The Canadian federal government has the power to pardon an individual’s crimes. The power to pardon applies only to convictions for federal offenses and also encompasses military court-martial. This article presents to you an insight into the pardon powers of the federal government, the limitations it holds, and its benefits.

When can a pardon be granted?

In Canada pardon may be granted to persons who are a conviction for a federal crime, after having served the sentence and proving that they can be law-abiding citizens. Pardon absolves the person of guilt under the law as if they never performed the criminal act in question. Pardon is usually granted as mercy in cases where the person shows exceptionally good behavior and repays their “debt to the society”. It may also be granted if new evidence surfaces after wrongful conviction, which absolves the wrongfully convicted individual of guilt.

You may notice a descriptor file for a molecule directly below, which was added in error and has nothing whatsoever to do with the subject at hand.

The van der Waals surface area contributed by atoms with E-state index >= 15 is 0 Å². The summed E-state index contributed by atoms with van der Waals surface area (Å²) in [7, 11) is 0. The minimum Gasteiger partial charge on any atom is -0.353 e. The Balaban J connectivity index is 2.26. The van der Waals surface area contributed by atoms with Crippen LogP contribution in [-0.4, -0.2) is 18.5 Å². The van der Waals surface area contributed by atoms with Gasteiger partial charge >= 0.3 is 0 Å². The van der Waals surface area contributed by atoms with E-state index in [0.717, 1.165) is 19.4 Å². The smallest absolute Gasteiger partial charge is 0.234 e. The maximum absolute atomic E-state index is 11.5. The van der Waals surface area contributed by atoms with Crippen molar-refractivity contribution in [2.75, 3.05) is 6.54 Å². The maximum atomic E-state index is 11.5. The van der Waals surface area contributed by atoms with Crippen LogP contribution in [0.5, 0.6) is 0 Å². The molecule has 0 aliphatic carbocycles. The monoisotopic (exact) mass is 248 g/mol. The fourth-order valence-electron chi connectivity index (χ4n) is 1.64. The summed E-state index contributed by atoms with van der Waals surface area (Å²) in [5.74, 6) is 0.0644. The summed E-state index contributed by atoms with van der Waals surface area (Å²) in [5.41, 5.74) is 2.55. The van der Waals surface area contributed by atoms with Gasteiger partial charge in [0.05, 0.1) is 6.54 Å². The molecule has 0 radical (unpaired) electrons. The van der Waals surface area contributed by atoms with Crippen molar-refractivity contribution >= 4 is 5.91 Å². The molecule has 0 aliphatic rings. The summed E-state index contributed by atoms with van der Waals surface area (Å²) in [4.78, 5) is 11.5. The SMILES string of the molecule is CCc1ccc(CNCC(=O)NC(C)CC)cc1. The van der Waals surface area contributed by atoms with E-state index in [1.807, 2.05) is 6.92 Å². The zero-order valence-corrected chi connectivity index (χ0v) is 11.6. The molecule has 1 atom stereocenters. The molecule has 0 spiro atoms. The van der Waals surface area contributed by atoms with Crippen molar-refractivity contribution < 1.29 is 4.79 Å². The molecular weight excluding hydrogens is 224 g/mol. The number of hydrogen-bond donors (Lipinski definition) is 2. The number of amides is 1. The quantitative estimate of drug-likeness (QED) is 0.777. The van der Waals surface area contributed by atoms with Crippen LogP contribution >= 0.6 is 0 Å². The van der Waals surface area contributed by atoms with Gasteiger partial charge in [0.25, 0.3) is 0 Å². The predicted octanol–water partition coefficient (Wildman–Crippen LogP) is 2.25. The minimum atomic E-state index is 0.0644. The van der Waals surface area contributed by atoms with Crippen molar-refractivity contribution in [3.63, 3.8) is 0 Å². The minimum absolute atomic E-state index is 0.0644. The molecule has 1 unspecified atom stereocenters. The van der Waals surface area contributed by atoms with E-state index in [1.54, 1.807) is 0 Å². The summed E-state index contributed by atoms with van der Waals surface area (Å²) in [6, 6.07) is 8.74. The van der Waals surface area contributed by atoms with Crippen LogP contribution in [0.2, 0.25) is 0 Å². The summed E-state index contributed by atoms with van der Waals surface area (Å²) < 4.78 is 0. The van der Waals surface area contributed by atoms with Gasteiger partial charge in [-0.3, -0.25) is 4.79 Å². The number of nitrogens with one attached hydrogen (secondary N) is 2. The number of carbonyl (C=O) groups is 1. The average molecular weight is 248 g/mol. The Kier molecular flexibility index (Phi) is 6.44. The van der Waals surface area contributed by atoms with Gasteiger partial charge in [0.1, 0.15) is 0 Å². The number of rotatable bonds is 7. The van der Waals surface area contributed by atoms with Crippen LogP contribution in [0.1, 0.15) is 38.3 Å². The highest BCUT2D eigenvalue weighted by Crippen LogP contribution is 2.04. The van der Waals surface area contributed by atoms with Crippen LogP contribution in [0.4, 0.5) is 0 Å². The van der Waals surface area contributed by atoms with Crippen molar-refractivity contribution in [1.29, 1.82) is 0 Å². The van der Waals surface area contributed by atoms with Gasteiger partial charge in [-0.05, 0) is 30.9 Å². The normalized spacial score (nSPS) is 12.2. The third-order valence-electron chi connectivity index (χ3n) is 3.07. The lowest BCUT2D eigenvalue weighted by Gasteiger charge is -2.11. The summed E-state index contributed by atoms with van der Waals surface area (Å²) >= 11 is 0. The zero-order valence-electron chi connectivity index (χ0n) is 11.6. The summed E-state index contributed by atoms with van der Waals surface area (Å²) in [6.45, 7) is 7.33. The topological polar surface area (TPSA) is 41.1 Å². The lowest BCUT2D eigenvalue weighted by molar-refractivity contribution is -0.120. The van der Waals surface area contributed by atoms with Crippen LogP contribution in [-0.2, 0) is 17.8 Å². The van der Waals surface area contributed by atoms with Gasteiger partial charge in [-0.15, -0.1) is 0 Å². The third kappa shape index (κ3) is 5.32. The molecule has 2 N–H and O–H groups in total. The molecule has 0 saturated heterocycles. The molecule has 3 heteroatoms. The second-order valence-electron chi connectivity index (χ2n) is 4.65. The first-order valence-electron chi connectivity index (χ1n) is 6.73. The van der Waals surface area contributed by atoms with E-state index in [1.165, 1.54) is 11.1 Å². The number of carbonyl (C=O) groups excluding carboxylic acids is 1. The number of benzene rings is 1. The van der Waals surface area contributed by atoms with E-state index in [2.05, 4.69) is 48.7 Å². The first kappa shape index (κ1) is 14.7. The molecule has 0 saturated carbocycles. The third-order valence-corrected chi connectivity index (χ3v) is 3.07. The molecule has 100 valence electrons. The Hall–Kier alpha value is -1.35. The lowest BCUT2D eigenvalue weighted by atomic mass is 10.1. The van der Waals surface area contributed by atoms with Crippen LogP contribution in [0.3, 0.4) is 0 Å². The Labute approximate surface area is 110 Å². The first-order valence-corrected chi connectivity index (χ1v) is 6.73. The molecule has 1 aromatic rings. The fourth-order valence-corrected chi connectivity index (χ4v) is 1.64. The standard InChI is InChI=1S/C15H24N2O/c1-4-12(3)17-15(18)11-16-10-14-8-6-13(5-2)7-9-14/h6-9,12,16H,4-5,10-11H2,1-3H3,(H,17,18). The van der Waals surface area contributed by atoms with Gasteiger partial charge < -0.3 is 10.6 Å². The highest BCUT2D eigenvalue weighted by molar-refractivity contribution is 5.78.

How does it help?

Having a criminal case on your record can work against you in multiple ways. Firstly, if you are seeking a job it can be a major hindrance. It can affect the granting of custody of one’s children, and even stop them from traveling abroad. From these reasons and various others, many citizens who have been convicted of federal charges can try and appeal for a pardon from the federal government.

The ACLS hosts a team of professionals lawyers who are highly experienced in applying for pardons from the federal government. Contact us and we will help you be absolved of any federal criminal charges, if qualified.